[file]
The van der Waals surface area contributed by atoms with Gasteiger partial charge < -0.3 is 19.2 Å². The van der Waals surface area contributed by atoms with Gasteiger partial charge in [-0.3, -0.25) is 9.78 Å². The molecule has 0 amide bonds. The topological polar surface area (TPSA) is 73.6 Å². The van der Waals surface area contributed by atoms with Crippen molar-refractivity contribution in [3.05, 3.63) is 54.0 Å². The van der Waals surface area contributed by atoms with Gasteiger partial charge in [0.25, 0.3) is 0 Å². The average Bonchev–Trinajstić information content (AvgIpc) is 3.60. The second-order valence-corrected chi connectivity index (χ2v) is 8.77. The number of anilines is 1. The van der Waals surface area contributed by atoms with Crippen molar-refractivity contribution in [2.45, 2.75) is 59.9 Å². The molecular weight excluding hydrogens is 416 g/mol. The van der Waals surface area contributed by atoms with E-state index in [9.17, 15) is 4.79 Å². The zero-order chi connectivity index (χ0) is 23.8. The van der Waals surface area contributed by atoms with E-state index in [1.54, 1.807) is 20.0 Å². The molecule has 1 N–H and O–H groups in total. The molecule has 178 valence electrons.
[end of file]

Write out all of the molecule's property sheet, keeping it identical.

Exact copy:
The van der Waals surface area contributed by atoms with Gasteiger partial charge < -0.3 is 19.2 Å². The van der Waals surface area contributed by atoms with Gasteiger partial charge in [-0.3, -0.25) is 9.78 Å². The molecule has 0 amide bonds. The topological polar surface area (TPSA) is 73.6 Å². The van der Waals surface area contributed by atoms with Crippen molar-refractivity contribution in [3.05, 3.63) is 54.0 Å². The van der Waals surface area contributed by atoms with Gasteiger partial charge in [0.25, 0.3) is 0 Å². The average Bonchev–Trinajstić information content (AvgIpc) is 3.60. The second-order valence-corrected chi connectivity index (χ2v) is 8.77. The number of anilines is 1. The van der Waals surface area contributed by atoms with Crippen molar-refractivity contribution in [2.45, 2.75) is 59.9 Å². The molecular weight excluding hydrogens is 416 g/mol. The van der Waals surface area contributed by atoms with E-state index in [9.17, 15) is 4.79 Å². The zero-order chi connectivity index (χ0) is 23.8. The van der Waals surface area contributed by atoms with E-state index in [1.54, 1.807) is 20.0 Å². The molecule has 1 N–H and O–H groups in total. The molecule has 178 valence electrons.